Over the past couple of weeks, as President Obama and former Governor Mitt Romney could finally make out the finish line of the presidential race, they focused their efforts almost exclusively on the crucial "swing states" — in particular, the coveted state of Ohio. Residents of the Buckeye State have been flooded with swaths of political ads as both candidates (and even Jay-Z) made their way across the state.
First-time voters may be wondering: Why is Ohio hogging all the attention? Isn't every vote created equal?
Not exactly, due to a 200-year-old tradition called the Electoral College. And it's not the place Bushes, Kennedys and Romneys go after grad school. Luckily, MTV News is here to explain what it all really means.
The Electoral College, established in the 12th Amendment, creates a middle ground between a purely popular election — whereby citizens directly elect the president — and an election by Congress. Instead of declaring a winner based purely on the number of votes a candidate gets, it lets states elect people to vote for them. Imagine, for example, that each "American Idol" judge represented a different region of the country and voted for the singer of their region's choice. So if Nicki Minaj represented the Northeast, she would vote for Contestant A or Contestant B based on the region's votes.
In the race for president, a candidate needs 270 of the total 538 electoral votes to win an election. The number of electors a state gets is based on population — equal to its number of representatives plus two for each senator. The state of California, which is practically its own country, gets 55 electoral votes, while Idaho gets just four (sorry, Idaho).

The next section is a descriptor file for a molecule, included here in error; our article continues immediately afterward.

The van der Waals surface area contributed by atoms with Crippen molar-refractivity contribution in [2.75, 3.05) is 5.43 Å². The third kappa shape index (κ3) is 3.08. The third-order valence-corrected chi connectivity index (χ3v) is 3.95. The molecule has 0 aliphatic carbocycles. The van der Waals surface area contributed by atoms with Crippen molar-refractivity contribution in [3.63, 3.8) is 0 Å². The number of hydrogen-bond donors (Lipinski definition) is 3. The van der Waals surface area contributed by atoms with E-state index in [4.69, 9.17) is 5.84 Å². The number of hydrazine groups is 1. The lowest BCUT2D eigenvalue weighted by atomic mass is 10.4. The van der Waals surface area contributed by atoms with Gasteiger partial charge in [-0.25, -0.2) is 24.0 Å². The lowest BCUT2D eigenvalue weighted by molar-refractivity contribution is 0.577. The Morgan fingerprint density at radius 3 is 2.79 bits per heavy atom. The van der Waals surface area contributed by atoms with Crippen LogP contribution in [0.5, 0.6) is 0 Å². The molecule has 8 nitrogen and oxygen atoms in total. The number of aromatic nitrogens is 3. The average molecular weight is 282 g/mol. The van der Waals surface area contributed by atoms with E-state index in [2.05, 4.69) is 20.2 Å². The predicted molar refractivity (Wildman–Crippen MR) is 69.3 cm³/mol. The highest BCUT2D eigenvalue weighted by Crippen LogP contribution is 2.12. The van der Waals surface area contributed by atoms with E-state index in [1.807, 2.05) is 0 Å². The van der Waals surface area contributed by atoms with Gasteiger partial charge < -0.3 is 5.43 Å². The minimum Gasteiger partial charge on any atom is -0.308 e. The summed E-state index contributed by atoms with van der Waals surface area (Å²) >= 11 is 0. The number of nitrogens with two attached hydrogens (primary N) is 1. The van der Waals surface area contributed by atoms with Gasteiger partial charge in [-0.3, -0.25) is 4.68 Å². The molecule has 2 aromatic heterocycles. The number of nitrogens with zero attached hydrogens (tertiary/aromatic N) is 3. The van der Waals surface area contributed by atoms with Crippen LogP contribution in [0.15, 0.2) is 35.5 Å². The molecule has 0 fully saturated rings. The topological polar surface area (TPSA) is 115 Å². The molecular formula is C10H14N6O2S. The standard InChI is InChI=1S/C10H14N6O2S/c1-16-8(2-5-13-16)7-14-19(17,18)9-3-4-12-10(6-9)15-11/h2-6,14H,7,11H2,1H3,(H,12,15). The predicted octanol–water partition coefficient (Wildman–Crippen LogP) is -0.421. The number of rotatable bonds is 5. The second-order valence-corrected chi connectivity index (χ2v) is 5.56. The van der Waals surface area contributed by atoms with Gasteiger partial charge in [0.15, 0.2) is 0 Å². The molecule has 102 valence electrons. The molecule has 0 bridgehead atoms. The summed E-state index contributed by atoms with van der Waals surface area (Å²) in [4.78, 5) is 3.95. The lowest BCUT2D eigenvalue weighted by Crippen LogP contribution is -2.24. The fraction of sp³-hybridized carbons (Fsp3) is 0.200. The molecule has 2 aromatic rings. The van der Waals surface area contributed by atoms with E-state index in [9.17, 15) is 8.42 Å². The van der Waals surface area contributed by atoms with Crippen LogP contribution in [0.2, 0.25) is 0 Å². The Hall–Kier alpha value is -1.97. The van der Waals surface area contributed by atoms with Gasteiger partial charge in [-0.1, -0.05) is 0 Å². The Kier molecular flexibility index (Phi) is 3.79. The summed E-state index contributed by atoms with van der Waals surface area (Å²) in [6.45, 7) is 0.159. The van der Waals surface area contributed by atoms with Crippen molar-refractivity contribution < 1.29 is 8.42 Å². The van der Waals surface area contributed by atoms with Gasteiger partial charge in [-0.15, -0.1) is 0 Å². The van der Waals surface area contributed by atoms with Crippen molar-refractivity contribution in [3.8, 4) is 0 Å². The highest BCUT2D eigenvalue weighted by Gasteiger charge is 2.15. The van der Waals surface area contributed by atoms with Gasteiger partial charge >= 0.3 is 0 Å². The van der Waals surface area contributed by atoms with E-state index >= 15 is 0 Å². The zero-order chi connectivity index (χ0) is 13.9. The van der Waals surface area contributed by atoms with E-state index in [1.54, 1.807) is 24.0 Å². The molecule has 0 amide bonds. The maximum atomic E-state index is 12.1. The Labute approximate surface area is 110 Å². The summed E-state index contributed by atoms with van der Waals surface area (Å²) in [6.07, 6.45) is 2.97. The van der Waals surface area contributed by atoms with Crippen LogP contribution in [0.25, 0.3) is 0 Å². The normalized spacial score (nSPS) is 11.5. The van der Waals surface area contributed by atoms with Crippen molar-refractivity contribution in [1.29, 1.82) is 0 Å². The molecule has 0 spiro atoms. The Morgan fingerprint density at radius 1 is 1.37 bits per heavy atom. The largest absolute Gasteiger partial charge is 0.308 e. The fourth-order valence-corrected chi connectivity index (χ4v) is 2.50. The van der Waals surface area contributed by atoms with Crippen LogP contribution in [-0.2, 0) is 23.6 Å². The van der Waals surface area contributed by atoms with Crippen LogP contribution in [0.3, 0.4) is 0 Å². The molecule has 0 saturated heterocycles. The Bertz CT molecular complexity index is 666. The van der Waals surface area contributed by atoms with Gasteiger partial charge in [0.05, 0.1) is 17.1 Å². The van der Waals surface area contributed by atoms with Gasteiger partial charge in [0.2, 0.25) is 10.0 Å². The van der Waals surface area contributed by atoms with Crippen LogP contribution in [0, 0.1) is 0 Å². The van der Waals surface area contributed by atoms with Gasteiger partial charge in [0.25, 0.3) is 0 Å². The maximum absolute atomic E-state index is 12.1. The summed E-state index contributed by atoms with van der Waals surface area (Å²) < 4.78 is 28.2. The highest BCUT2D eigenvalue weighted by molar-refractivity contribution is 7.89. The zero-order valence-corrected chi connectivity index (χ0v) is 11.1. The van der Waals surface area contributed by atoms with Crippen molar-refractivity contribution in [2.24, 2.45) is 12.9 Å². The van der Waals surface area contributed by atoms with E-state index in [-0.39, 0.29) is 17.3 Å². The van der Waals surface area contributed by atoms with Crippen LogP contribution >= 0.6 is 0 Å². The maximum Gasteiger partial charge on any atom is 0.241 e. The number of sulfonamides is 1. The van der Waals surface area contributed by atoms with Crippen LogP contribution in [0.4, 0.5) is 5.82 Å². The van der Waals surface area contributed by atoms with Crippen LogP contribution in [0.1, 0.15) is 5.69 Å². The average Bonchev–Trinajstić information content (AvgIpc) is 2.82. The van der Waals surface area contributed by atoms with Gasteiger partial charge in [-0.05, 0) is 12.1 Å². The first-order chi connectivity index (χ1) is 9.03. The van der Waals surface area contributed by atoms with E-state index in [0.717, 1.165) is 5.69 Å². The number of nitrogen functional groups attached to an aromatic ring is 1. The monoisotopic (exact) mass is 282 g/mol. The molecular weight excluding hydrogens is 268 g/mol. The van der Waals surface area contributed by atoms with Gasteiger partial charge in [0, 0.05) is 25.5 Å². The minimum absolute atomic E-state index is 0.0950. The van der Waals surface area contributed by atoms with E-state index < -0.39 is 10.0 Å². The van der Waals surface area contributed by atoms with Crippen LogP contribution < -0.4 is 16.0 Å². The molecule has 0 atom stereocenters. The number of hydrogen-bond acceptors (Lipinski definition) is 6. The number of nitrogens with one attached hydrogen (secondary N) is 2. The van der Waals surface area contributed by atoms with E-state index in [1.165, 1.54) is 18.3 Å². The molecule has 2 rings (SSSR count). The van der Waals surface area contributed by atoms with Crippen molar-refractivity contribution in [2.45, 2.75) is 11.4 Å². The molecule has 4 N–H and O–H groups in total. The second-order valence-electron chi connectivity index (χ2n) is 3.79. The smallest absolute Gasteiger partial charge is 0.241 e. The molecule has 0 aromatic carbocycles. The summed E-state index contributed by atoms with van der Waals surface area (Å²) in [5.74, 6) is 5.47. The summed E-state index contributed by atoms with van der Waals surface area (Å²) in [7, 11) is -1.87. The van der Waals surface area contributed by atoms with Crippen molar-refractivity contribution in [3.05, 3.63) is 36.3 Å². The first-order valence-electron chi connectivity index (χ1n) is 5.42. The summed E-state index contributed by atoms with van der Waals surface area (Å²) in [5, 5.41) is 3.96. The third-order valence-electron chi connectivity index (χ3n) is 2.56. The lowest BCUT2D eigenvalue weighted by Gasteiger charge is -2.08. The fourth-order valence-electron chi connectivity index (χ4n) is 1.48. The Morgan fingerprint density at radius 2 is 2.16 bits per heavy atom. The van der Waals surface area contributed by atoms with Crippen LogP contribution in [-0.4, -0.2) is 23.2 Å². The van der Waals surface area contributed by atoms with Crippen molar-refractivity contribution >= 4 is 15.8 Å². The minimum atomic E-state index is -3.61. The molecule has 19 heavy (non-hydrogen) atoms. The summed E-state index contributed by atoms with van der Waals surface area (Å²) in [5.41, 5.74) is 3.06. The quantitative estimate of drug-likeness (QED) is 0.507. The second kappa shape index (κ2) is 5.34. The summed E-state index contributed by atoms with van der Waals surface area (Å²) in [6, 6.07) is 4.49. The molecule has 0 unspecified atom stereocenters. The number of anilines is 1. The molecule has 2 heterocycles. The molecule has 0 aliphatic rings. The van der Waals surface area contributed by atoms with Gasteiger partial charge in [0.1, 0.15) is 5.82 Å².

In every state except Maine and Nebraska, electors (who are usually nominated by political parties in the state primaries or conventions) follow a "winner-takes-all" method, by which the candidate who gets the majority of the popular vote gets all the electoral votes.
That all-or-nothing mentality is why states that are historically loyal to one party — New York, for example, has only voted Republican once since the Great Depression — typically don't get that much attention. Meanwhile, especially in a tight race, it's the more unpredictable states like Florida (29 electoral votes) and Ohio (18 votes) that can determine an election.
During the highly contested 2000 election, the entire thing came down to a mere 537 votes in the coveted state of Florida. After a recount, the state ultimately went to George W. Bush, a decision that ignited anger from voters over whether the Electoral College is, indeed, fair.
And with mere hours left to vote, could Ohio find itself in the hot seat of a 2000-style election? Only time will tell. Either way, whether you're in the Buckeye State or not, get out to the polls. Because one way or another, your vote matters.
Stick with MTV News all Election Day for results, analysis and reports from Chicago, Boston and New York until a winner is declared. Share your voting stories by tweeting @MTVNews with the hashtags #GoVote or #IVoted!